We staggered across half a mile or so of fell from the minibus to the cavern entrance, and then underground. There was some sitting around as pitches were set up. This was a novice trip. Down the first pitch, then the second pitch, then on down the wet third pitch, making a total of around 90 feet of descent. Through a tunnel, then two wet and slippy free climbs of around six feet or so. Then along a bit and through a squeeze, a tight bit which took a bit of thinking to get through. Then hundreds of yards of narrow, twisty phreatic passages all around 12-18” wide. There were several ducks easily accomplished. After a lot of caving at quite a fast pace, we arrived at the head of the fourth pitch. The ladder for the fourth pitch, however, was at the top of the first pitch. It had been forgotten. There was some discussion. Caving Nigel, as the person responsible and our leader, volunteered to go back and fetch it, and started back alone.  

However, after waiting half an hour we decided in favour of Ingleton chippy, and turned back ourselves, hurrying. [9/1/21: There’s an unwritten story in there: the nominal 2 i/c of the party was “Climbing Nigel”, a very outspoken (gobby f***er would be putting it more accurately) Outdoor Ed student from South Shields. He would have led us back.] All straightforward caving except for the squeeze, which for me took about three tries. Up the third pitch, up the second pitch, getting tired now and needing to rest before the first pitch. I had no ladder technique; only the safety line kept me on near the top. Cleared the cave and retreated safely the minibus – a good day out. [I have a very vivid memory of two cavers taking the first pitch one after the other using what was then called SRT (Single Rope Technique) – what we’d call prusiking today – whilst we were waiting at the foot of the pitch for our turn.] 

The following day we did Calf Holes which I remember well for it was a sight we passed about two years earlier when we walked the Pennine Way.] 

Christmas Pot (grade III)

Route: Christmas Pot (grade III) six hours, Flood Entrance Pot (gr. IV).

Arriving in the Dales in time for lunch in the “Craven Heifer”, we moved onto Clapham to get ready. This pot has a long walk-in. More than three miles through six inches of snow. An interminable sweaty stagger through Trow Gill and up onto the moor, where it was very cold. The entrance to Christmas Pot is an oil drum set at a forty-five-degree angle, at the bottom of a doline. It took some time to set up the first pitch in the icy cold. By the time all six of us had descended the 90’ windy and broken pitch, darkness had fallen outside.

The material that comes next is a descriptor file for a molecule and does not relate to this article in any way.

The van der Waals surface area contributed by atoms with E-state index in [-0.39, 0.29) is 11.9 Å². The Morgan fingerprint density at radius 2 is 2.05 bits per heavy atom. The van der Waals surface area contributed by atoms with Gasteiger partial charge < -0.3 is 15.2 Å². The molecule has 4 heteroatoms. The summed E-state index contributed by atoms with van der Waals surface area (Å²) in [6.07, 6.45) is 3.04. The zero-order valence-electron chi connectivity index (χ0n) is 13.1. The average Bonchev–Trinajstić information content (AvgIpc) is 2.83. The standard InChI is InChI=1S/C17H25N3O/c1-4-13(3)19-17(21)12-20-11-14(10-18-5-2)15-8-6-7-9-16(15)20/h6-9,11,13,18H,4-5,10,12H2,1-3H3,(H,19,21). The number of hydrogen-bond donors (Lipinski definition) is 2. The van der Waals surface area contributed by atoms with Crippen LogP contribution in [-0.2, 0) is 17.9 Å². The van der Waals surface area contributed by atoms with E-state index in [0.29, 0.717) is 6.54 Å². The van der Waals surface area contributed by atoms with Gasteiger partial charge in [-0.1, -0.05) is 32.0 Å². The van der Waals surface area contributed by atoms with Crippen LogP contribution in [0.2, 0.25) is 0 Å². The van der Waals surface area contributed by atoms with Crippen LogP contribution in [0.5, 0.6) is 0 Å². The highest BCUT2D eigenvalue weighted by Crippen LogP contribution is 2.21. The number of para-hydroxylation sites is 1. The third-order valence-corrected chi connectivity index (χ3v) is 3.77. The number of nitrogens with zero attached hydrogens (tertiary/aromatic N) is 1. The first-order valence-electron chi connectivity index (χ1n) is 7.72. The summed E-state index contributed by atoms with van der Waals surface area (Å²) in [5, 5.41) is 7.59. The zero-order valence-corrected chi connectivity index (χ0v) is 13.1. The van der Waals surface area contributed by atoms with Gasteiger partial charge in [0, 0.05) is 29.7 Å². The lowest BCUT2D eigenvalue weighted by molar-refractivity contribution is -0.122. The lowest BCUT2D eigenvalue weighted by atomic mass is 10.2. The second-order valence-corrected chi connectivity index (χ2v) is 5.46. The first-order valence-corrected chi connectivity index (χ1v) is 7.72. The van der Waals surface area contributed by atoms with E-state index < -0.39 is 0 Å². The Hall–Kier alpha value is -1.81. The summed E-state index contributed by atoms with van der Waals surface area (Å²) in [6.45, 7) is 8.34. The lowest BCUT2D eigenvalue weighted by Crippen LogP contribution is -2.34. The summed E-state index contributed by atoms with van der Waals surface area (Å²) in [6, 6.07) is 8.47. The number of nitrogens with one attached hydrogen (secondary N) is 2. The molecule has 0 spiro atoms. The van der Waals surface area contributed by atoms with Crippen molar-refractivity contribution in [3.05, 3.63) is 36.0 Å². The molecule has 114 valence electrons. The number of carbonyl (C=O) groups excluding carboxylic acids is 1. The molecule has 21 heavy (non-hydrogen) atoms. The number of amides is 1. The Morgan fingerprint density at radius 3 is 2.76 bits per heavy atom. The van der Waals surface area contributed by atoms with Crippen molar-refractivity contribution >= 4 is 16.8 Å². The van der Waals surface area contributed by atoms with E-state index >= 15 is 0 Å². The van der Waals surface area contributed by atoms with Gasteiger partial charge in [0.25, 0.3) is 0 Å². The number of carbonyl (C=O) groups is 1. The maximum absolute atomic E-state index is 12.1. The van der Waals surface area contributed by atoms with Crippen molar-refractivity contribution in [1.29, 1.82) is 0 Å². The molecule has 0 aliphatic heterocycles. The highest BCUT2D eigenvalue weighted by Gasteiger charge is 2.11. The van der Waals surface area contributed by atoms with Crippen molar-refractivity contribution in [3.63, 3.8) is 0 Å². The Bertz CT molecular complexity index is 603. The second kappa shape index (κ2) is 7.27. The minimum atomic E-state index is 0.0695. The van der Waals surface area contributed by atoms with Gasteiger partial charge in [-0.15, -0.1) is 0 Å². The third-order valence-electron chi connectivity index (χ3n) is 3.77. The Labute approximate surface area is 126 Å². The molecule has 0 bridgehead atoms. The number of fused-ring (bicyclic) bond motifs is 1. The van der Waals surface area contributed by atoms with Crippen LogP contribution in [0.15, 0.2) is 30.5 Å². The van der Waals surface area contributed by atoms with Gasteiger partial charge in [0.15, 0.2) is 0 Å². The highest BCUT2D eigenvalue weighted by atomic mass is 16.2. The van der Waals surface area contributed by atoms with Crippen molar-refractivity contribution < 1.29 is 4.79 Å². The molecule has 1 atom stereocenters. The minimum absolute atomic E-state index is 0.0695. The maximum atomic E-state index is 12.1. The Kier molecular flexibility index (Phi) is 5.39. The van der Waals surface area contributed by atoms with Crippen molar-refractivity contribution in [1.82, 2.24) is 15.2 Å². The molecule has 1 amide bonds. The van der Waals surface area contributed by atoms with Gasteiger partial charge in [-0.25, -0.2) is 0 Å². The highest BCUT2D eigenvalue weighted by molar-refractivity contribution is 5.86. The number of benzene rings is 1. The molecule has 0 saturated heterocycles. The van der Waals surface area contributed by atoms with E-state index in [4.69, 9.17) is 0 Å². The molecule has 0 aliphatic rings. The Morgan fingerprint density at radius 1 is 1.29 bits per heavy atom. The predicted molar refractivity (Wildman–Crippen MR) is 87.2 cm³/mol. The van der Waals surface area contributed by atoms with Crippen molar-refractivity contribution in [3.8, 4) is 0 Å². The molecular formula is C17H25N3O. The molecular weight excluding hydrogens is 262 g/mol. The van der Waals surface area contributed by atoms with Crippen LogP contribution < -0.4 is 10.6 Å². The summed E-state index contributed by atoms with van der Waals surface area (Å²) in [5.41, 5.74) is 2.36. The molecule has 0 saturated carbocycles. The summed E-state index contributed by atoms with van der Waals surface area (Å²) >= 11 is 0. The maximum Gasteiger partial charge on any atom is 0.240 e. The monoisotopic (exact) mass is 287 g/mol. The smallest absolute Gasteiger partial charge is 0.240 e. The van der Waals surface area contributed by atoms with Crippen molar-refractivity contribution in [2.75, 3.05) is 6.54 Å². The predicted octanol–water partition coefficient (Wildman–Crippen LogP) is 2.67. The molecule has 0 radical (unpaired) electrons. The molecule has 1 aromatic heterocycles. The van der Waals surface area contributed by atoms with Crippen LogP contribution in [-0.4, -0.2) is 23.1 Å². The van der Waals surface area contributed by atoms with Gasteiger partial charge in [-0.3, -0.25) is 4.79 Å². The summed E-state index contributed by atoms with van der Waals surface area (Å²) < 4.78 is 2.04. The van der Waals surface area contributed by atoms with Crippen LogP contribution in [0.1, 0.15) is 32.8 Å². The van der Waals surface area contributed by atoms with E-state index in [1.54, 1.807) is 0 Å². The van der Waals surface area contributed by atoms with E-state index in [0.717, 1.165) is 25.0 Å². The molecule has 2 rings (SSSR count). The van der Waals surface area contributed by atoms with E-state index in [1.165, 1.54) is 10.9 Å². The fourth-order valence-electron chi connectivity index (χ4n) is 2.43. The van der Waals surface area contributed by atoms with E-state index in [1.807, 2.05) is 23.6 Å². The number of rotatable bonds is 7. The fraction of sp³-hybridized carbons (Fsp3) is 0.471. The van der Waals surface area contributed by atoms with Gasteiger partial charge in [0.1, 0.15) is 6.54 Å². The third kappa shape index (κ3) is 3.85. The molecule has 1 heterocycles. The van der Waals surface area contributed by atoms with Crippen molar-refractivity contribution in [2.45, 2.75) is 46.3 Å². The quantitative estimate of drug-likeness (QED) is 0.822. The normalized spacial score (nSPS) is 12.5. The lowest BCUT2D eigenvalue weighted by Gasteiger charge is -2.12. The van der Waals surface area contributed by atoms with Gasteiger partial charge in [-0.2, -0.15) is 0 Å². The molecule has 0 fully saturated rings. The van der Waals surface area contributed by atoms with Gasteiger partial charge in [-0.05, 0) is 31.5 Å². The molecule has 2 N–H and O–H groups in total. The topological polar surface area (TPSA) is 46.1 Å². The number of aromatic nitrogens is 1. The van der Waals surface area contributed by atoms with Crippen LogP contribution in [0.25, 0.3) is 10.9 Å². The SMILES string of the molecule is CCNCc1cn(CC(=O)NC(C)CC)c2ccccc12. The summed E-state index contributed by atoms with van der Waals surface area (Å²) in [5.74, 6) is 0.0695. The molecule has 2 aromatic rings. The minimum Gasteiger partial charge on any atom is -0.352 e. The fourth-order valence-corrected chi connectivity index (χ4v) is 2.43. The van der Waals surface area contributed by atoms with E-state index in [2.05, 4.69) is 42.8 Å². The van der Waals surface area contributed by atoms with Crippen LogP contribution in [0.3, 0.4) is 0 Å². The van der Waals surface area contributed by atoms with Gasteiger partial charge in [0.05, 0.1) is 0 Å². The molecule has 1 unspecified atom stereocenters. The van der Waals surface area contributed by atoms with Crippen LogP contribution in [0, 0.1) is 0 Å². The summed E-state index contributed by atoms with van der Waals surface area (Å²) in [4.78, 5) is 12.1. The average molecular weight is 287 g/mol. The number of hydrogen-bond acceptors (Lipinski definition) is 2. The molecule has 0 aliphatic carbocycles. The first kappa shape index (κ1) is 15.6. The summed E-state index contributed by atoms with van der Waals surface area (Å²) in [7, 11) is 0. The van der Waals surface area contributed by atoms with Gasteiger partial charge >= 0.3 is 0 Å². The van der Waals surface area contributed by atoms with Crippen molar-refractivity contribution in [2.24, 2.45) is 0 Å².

From the foot of the first pitch, crawling passages, including passing over a hole in the floor some 30’ deep. I was in front [in caves the leader tends to bring up the rear.] Beyond that, some easy crawls, then up a bit, arriving at the start of a climb which led us to the second pitch. Down that using ladder and lifeline, some twelve feet or so. Onto a clean free descent to a gallery, which swiftly led downhill to the top of the third pitch. This pitch, thirty feet or so, led into an aven. From the aven, under a low roof, brought us to a low chamber full of pretty stalagtites and stalagmites, straws and curtains. Simon and I moved through this whilst the rest of the party were being belayed down the third pitch. Then through a light streamway, under a low boulder, past a huge stalactite and more pretty formations, and we came to a huge chamber strung about with pretties, about 10’ x 15’ x 40’. Ahead and down through a steep tunnel, and then time to turn back. 

Back up the three pitches. The 12’ free climb Nigel and I managed to do free and solo, but Nigel had to belay some of the party up it. We cleared the cave into the open air about 9pm. I pushed on ahead of the party carrying a full tackle bag across the moor, fighting a strange and irrational conviction that our outward-bound footprints lead nowhere. It took me a full eighty minutes to walk out from that cave back to the minibus in the icy cold darkness, and I was ahead of the rest of the party. 

[This trip marked the zenith of my life’s potholing experience. The following day, we went to Flood Entrance Pot. The entrance is a tight squeeze downwards. As I was in it, Nigel unwisely said that I might have trouble getting back UP through it on the way out. I could have done the squeeze, and could certainly have done it without a wetsuit, but the psychological effect of Nigel’s words at that moment were to increase my chest size by several inches, and I found it necessary to withdraw. It’s only partly coincidence that I have not been caving since. ]